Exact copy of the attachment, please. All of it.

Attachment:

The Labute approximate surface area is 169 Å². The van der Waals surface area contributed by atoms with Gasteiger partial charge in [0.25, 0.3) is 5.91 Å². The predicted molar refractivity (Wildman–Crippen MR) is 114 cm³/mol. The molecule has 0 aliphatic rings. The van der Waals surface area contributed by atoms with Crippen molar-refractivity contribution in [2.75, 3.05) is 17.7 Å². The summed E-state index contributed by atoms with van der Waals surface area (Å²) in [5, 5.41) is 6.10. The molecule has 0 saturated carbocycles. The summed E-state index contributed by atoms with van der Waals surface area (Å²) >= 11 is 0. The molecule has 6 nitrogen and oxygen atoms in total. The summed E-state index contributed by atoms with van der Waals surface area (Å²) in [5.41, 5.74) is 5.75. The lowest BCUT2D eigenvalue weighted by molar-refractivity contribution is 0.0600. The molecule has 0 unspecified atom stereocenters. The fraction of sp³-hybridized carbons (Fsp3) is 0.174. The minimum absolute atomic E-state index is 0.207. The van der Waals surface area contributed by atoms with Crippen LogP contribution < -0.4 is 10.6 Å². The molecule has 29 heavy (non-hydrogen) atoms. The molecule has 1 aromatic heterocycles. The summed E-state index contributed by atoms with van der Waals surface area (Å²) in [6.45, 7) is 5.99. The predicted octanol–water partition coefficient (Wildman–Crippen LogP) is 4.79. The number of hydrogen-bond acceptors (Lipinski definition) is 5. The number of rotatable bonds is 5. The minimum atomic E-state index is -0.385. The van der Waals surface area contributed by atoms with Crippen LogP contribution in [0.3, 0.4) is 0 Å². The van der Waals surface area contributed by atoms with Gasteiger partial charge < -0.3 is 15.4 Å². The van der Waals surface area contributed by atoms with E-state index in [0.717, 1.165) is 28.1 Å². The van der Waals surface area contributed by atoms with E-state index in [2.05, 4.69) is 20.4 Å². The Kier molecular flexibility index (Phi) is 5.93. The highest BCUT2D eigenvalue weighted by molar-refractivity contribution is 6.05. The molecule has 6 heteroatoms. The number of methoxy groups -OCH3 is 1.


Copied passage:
The Labute approximate surface area is 169 Å². The van der Waals surface area contributed by atoms with Gasteiger partial charge in [0.25, 0.3) is 5.91 Å². The predicted molar refractivity (Wildman–Crippen MR) is 114 cm³/mol. The molecule has 0 aliphatic rings. The van der Waals surface area contributed by atoms with Crippen molar-refractivity contribution in [2.75, 3.05) is 17.7 Å². The summed E-state index contributed by atoms with van der Waals surface area (Å²) in [5, 5.41) is 6.10. The molecule has 0 saturated carbocycles. The summed E-state index contributed by atoms with van der Waals surface area (Å²) >= 11 is 0. The molecule has 6 nitrogen and oxygen atoms in total. The summed E-state index contributed by atoms with van der Waals surface area (Å²) in [5.41, 5.74) is 5.75. The lowest BCUT2D eigenvalue weighted by molar-refractivity contribution is 0.0600. The molecule has 0 unspecified atom stereocenters. The fraction of sp³-hybridized carbons (Fsp3) is 0.174. The minimum absolute atomic E-state index is 0.207. The van der Waals surface area contributed by atoms with Crippen LogP contribution < -0.4 is 10.6 Å². The molecule has 29 heavy (non-hydrogen) atoms. The molecule has 1 aromatic heterocycles. The summed E-state index contributed by atoms with van der Waals surface area (Å²) in [6.45, 7) is 5.99. The predicted octanol–water partition coefficient (Wildman–Crippen LogP) is 4.79. The number of hydrogen-bond acceptors (Lipinski definition) is 5. The number of rotatable bonds is 5. The minimum atomic E-state index is -0.385. The van der Waals surface area contributed by atoms with Crippen LogP contribution in [0.3, 0.4) is 0 Å². The van der Waals surface area contributed by atoms with Gasteiger partial charge < -0.3 is 15.4 Å². The van der Waals surface area contributed by atoms with E-state index in [0.717, 1.165) is 28.1 Å². The van der Waals surface area contributed by atoms with E-state index in [2.05, 4.69) is 20.4 Å². The Kier molecular flexibility index (Phi) is 5.93. The highest BCUT2D eigenvalue weighted by molar-refractivity contribution is 6.05. The molecule has 6 heteroatoms. The number of methoxy groups -OCH3 is 1.